“How it came about was my girlfriend (Colleen Helm) – my best friend – her son (Carter Helm) was about 3 years old and I just wanted to take a picture of him,” said Margo, who graduated from C.K. McClatchy High School in 1967. “He was like the perfect model. He was just as cute as could be. I went over to their house (in Malibu) with my camera, lots and lots of candy, especially candy cigarettes, and my Dippity-do (hair styling gel). And so, I went in to style his hair and he immediately had a tantrum. But my girlfriend, knowing so much about babies, she said, ‘Just wait a minute and he’ll be fine.’ We waited a minute (and) I styled his hair in what I thought was a Mohawk (hairstyle) for a baby. You know, it was kind of a 1950s Mohawk, without shaving it. We went outside in the backyard and I gave him candy, which he absolutely loved. He never smoked a cigarette, of course. They were all candy (cigarettes). And I set it up and it was perfect. I got the perfect shot.”

After taking her ideal photograph of Carter, Margo went to work on her project to create an illustration, which unbeknownst to her would later become recognized throughout the world.

In being that Margo was already well known for creating artwork for album covers of many well known rock bands, it was not an usual situation when she was asked to create the cover artwork for Van Halen’s sixth studio album.

Congratulations to our very own: Lance Armstrong: The Sacramento County Historical Society recognized Valley Community Newspapers’ very own historical writer, Lance Armstrong, at its annual dinner on Tuesday, March 25 at the Dante Club, 2330 Fair Oaks Blvd.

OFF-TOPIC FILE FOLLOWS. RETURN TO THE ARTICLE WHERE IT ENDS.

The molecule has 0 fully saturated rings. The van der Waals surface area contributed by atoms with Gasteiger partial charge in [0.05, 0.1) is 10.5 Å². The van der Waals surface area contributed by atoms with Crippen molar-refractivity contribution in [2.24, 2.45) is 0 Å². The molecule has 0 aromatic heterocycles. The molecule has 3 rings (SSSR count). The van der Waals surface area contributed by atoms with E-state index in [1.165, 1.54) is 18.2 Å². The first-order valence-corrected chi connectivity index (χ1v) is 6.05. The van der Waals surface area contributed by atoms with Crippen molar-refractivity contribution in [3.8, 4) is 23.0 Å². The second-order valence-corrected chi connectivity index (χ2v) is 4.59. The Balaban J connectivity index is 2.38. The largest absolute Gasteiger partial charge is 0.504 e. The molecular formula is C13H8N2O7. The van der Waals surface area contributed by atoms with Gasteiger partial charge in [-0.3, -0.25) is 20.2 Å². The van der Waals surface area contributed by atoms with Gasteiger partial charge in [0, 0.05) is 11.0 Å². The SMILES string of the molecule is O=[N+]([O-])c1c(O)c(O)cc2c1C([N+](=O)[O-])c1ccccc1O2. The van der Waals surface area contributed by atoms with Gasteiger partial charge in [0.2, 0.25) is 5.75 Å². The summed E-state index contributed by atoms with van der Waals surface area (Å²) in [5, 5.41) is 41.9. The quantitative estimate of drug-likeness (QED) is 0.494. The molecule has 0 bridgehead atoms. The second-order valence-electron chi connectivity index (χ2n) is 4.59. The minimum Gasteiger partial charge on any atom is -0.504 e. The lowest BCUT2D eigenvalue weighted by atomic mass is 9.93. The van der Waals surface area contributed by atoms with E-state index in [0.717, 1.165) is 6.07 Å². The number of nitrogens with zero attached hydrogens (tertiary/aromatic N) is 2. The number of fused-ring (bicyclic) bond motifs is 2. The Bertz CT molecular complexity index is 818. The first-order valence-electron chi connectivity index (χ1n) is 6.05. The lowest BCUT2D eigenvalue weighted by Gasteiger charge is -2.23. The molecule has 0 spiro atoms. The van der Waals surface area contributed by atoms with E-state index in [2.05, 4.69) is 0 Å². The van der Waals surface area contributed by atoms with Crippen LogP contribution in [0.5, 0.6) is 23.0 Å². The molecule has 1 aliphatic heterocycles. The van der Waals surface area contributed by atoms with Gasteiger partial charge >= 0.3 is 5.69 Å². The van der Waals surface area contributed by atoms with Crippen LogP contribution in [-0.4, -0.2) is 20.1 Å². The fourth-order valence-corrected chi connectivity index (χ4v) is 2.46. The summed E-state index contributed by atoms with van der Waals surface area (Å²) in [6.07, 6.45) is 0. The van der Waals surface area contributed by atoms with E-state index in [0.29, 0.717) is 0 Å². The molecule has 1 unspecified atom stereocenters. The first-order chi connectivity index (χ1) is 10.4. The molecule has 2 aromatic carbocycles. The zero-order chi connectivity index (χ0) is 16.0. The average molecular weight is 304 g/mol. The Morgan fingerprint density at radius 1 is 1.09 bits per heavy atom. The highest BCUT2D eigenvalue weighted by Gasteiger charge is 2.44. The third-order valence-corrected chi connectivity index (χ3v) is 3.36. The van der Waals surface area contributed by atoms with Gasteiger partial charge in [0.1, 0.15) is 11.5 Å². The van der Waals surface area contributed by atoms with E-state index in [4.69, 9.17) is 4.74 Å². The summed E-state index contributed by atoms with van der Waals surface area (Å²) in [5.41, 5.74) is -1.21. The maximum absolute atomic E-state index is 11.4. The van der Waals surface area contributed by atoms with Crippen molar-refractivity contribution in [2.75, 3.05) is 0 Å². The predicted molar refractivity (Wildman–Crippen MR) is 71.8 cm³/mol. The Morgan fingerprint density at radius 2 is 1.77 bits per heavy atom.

Lance’s early interest in history led to his many years of researching local histories and preserving historical documents, photographs and other historical items from throughout Sacramento County and other areas of the Golden State in his vast personal collection, which is recognized as the Lance Armstrong Collection.

After graduating from California State University, Sacramento with degrees in journalism and music, Lance began his professional writing career, which includes his work for local newspapers such as the East Sacramento News, Land Park News, Arden-Carmichael News, Pocket News, Elk Grove Citizen, The Sacramento Union, Capitol Weekly, Sacramento Downtown News, Sacramento Midtown News, Old Sacramento News, Natomas Journal, The Folsom Telegraph and the Sacramento News and Review.

Lance, who is presently employed by Valley Community Newspapers, has used his knowledge, researching abilities and personal archives in the process of producing local history articles for each of these publications.

These informative and entertaining articles provide a valuable resource for the present and future understanding of the area’s rich history.

The majority of Lance’s local history articles include oral history quotations from his interviews with people from various levels of society.

In addition to his hundreds of local history newspaper articles, Lance is the author of Echoes of Yesterday: Elk Grove – the first book in his Echoes of Yesterday history book series.

In 2007, Echoes of Yesterday: Elk Grove was recognized as the nation’s top regional history book for that year by the American Authors Association. Lance is presently nearing the completion of several comprehensive history books about Sacramento from the times of Captain John Augustus Sutter to present.

Odd Fellows Lawn Cemetery was founded more than a century ago by Lance Armstrong: Odd Fellows Lawn Cemetery at 2720 Riverside Blvd. is among the city’s historic cemeteries, as it dates back to the early part of the 20th century.

But that cemetery’s history links directly to earlier established burial grounds: the Odd Fellows plot at the old city cemetery, which is officially known today as the Sacramento Historic City Cemetery.